My husband just got his touring motorcycle and to be honest, I would love to have one of my own but I don’t know what kind of bike is a good fit for me. I’m only 5 feet 2 inches and 110 pounds. I don’t want to be crushed by a big bike but I like how they feel as I ride on my husband’s BMW K1600 Grand America. Any advice would help.
Hi Jennifer,We at WRN are of the opinion that size should not be what stops you from enjoying any motorcycle you want. Riding motorcycles is about mastering skills, and if you’ve mastered the skills of handling a smaller motorcycle, such as starting on a hill, backing up, making slow speed maneuvers, stopping, starting, etc, you should be ok to move up to a larger, heavier bike. If you find that you often have “near drops” on your motorcycle, maybe you aren’t quite ready to move up to a larger bike. Instead, keep practicing and take some advanced rider courses to help sharpen those skills.As a woman of a smaller stature, you need to be even more diligent about having good skills. And just because you are small, it doesn’t mean you aren’t strong!If you are confident in your skills, I would suggest heading to some dealerships to sit on the tourers. You can use this article as a guide to get started. Take note of which are easy and difficult to lift off the sidestand. So long as your skills are sharp, this will be the only “lifting” you’ll need to do with your motorcycle.Good luck!
I have a 2016 Harley Davidson Ultra Limited CVO (Custom Vehicle Operation) with 21,000 miles already. My riding preference is cross country/long distance riding. I’ve done several 900 mile days with no issues. I am 5 feet 11 inches and this motorcycle fits me perfectly—it rides like a Cadillac—plus it has every imaginable option on it!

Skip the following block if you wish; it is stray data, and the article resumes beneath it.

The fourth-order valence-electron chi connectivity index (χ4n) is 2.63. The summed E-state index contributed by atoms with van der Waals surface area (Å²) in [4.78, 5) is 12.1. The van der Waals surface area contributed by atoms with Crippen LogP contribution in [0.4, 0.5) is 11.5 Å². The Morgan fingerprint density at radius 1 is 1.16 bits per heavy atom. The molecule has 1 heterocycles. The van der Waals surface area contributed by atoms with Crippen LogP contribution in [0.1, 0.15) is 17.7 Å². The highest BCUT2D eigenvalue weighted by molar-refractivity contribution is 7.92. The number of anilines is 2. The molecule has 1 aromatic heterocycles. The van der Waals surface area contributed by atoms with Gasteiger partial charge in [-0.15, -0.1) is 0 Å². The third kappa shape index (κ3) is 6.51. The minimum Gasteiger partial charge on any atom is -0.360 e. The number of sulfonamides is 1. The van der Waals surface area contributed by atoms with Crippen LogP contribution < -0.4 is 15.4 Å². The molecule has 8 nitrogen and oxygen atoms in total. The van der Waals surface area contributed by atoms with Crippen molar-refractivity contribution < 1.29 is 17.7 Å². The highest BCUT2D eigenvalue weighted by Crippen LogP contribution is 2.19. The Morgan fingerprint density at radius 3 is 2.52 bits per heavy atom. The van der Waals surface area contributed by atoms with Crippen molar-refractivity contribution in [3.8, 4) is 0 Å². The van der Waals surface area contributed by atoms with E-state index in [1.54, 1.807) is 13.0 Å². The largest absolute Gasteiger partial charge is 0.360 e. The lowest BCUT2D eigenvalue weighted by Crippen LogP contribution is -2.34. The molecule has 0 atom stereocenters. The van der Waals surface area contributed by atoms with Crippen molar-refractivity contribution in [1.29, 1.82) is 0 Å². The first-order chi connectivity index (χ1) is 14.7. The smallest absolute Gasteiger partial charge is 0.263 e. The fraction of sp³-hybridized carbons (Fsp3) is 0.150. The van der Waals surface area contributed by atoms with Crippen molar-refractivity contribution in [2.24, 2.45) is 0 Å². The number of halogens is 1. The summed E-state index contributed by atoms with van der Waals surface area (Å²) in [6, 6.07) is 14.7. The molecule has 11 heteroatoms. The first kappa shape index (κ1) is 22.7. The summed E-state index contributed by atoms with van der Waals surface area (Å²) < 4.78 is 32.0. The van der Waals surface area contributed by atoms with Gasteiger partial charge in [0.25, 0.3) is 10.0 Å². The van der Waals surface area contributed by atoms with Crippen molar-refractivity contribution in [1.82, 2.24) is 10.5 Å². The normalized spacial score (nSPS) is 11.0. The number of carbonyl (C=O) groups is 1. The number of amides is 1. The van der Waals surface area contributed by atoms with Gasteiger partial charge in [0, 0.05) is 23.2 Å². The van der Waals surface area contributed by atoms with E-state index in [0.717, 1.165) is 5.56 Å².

I ride a Yamaha 950 Star Cruiser 2010 with more than 35,000 miles.Every time I think about getting rid of this bike I think about how much I love it and how I’ve never had one single problem compared to friends who ride other bikes. The Silver Streak has been to Niagara Falls, Hilton Head, Charleston, Savannah, The Tail of the Dragon, Tennessee, Arkansas, Oklahoma, Missouri, and around the Great Lakes. It’s done 670 miles in one day and not one bit of trouble and takes every curve like a dream.
Sounds like there’s no reason to trade it in then!
I ride a Softail Slim, which my husband has transformed into a bagger type bike. I’ve ridden this bike all over the southern eastern states and couldn’t ask for a more comfortable ride.
You almost nailed it with the Gold Wing, but the best bike for me is the Honda F6B. I have more than 48,000 miles on it now and absolutely love the balance and power. I’m 5 feet 4 inches and painted this bike myself.
I’ve ridden across the country four times on my Victory Vision (2008 then 2011 models) with wonderful experiences and in complete comfort. The soundness and handling of the bikes were fabulous, whether on paved or gravelly roads. No lowering required.
I ride a beautiful pearl white 2016 Indian Chief Classic. I’m 5 feet 2 inches and have had the bike lowered. She rides great, is well-balanced and gets lots of attention. I just started riding in April, 2015 (56 years old) and my first bike was a 2015 Indian Scout. I loved the Scout but my husband and I want to do more long-distance traveling and a bigger touring/bagger was the best choice for me.
I’m 5 feet 3 inches and my first cruiser was a 2012 Yamaha V Star 1300. I traded that one in for a 2014 Yamaha V Star Deluxe until I totaled it in February and I’m currently riding a 2016 Victory X1 Stealth Magnum Limited edition and I love it. I rode it to Texas and Tennessee recently.